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Great Wildebeest Migration in Serengeti

When is the Best Time to Visit Tanzania?

Africa’s Great Wildebeest Migration – also known as the Wildebeest Migration, Serengeti Migration, and Masai Mara Migration – is one of the last mass movements of terrestrial wildlife on the planet. This is the main reason why so many travelers venture to Kenya and Tanzania on a migration safari, especially in the middle of the year.

Migration is one of nature’s greatest paradoxes: timing is vital, but it is impossible to predict when animals will move. We know that wildebeest (and some zebra and antelope) cross the Mara River – but no one knows exactly when. We also know that rain prompts wildebeest to move to fresh pasture – but no one knows exactly when it rains.

Fortunately, we have been planning wildebeest migration safaris in Africa since 1998. We have helped thousands of travelers to be in the best possible place, at the best possible time, at the best possible price. If you’re looking for expert design advice, look no further. We’ve collected all our expert tips in this handy beginner’s guide to wildebeest migration safaris…

How does the Wildebeest Migration work?

No, not even the wildebeest know when they cross! Some reach the water and immediately swim across; some arrive and spend days grazing; some arrive and turn back to where they came from. I wish we could predict the crossings, but no one does. Therefore, it is best to spend as much time as possible on the safari if you hope to see a river crossing.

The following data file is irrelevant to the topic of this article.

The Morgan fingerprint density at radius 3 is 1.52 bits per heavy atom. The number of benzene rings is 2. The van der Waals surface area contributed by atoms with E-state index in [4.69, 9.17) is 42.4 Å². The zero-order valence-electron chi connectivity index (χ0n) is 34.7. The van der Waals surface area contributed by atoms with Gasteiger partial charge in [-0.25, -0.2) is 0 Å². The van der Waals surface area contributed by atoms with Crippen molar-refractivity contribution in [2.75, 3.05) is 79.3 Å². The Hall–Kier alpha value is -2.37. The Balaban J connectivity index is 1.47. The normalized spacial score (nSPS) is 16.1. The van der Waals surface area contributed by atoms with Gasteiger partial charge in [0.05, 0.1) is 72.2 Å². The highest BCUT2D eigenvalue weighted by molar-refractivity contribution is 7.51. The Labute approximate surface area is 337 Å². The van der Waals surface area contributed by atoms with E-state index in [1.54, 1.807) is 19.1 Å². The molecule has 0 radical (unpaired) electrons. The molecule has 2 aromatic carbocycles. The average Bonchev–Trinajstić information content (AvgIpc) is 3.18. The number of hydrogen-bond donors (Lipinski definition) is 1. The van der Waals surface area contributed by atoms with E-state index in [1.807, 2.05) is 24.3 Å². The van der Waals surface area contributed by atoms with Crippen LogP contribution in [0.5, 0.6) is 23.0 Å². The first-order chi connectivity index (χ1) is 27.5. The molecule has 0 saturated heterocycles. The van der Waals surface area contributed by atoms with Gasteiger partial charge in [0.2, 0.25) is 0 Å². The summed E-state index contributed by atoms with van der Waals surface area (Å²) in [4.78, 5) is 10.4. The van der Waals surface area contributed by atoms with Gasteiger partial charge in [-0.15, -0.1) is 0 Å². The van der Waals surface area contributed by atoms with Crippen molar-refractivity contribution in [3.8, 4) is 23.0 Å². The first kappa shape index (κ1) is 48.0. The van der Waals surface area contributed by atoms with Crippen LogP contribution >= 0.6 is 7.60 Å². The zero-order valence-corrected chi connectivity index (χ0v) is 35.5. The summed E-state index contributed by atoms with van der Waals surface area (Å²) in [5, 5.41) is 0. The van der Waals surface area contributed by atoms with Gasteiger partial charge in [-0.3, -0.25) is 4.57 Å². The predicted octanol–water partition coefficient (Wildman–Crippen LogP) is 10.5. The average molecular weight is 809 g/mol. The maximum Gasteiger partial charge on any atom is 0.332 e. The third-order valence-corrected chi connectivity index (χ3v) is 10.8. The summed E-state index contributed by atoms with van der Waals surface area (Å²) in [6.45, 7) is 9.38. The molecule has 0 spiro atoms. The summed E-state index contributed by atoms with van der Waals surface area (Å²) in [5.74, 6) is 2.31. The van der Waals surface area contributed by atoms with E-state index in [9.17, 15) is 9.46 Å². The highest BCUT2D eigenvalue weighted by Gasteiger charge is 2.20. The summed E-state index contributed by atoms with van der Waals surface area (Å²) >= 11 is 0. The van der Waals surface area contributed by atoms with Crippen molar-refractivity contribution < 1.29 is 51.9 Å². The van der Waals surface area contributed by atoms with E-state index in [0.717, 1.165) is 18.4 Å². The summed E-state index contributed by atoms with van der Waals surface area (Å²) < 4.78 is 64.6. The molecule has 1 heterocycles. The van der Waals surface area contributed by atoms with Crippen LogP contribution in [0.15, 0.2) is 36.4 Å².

Most people think that the wildebeest migration only takes place between July and October, but it is actually a constantly moving, circular migration with different but equally exciting events that occur throughout the year. Popular river crossings tend to coincide with the main safari season (June to October), so the perception is that this is the only time of year when wildebeest are on the move or visible.

Because the Great Migration is the fluid, year-round movement of approximately two million animals through the Serengeti-Mara ecosystem, there is no set start or end point. The wildebeest migration is triggered by the rains of East Africa, and the animals follow an ancient path in search of fresh pasture and water. This epic journey takes the wildebeest across the plains of Kenya’s Masai Mara all the way south to Tanzania’s Serengeti and the edge of the Ngorongoro Crater, then up and around in a clockwise direction.

It is generally believed that the Great Migration in Africa is primarily dictated by the wildebeest’s response to the weather. They move after the rains and the growth of new grass, essentially following a natural instinct to find food to survive. Some experts believe that wildebeest are triggered by distant lightning and thunderstorms, but there is no scientific evidence for this.

A Month-by-Month Breakdown of the Wildebeest Migration

January to March

All the vast herd of wildebeest herd give birth more or less simultaneously, usually over a period of three weeks sometime between January and March, when optimum grazing is available on the short grass plains around Ndutu

April to June

Typically, the wildebeest head north-west from the short grass plains to the Grumeti River in late April. This river is their first real obstacle and crocodiles are waiting eagerly. From Grumeti, in June or July the herds move north, often spilling over into the Klein’s Camp Concession, before moving north into the Maasai Mara.

July to November

As they enter Kenya they must cross the Mara river with huge losses to the waiting crocodiles. The surviving wildebeest then rest on the Mara grasslands until October or November. Then, as the storm clouds gather in the south, the vast herds regin their journey south to return to their breeding grounds which, by the time they arrive, are once again green and lush and the cycle begins again.